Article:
I remember my second time on Weight Watchers better than my first. My first happened on my own, and it was pretty surreal for me, the solitary 12-year-old in a room full of middle-aged housewives and business ladies trying to take control of their expanding bottoms and fighting against the slow quicksand of an aging metabolism. This was the late 1980s, and most of these women seemed to be there for a self-esteem boost, or to reinterest their husbands.
I was there trying to fix the thing that was making my tiny 12-year-old social life so very difficult (at least, in my head).
A few years later I went again, this time with a friend whose full name I still remember, but for the purposes of this story we’ll call her Dee. Lacking any clear concept of my actual size at the time, I could not tell you which of us was fatter. Dee was far taller -- FAR taller, nearing five foot nine even at 14 years old, which combined with her awkwardness meant she didn’t catch boys’ eyes any more than I did, even if she was less fat than me (a fact of which I can’t be sure).
Dee and I attended Weight Watchers together with another friend of hers, and we tried to make it a fun social thing, huddled together in the back row of every meeting, though that was mostly impossible in a room full of mom-aged chaperones. I hadn’t thought about it in years until I watched Mad Men this week and saw Betty Draper Francis attending her own late-1960s Weight Watchers meeting and was sort of amazed at how little the process had changed.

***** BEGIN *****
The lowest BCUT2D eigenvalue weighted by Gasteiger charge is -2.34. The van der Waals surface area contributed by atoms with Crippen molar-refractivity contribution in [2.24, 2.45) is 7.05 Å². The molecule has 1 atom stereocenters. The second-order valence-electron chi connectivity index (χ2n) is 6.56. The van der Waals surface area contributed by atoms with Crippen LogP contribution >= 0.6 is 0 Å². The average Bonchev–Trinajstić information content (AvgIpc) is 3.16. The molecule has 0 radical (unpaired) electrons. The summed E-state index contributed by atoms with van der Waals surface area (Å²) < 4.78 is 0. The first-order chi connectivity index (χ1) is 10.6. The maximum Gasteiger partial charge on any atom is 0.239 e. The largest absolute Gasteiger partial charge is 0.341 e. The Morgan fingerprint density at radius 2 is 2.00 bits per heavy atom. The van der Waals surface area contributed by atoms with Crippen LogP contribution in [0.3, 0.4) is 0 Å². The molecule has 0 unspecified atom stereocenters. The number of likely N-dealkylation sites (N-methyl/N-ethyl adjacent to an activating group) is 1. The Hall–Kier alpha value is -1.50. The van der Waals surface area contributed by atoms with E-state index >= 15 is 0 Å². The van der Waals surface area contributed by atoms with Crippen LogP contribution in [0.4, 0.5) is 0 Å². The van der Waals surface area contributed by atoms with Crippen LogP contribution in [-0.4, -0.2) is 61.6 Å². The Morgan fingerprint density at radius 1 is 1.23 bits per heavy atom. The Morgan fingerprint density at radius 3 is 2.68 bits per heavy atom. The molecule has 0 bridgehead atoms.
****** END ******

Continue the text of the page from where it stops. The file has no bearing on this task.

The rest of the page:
Weight Watchers began in 1961 as an improvised support group at the home of longtime fad dieter and cookie fiend Jean Nidetch, who realized she seemed to be more successful in her weight-loss efforts when she had similarly dieting friends around with whom to share her experiences. She began these meetings in her home in Queens, NY, until she literally ran out of space to contain the dieting multitudes. At this point one of her regular attendees suggested she turn her idea into a business, and in 1963 Weight Watchers became one of the first (and best known and most financially successful) commercial diet companies.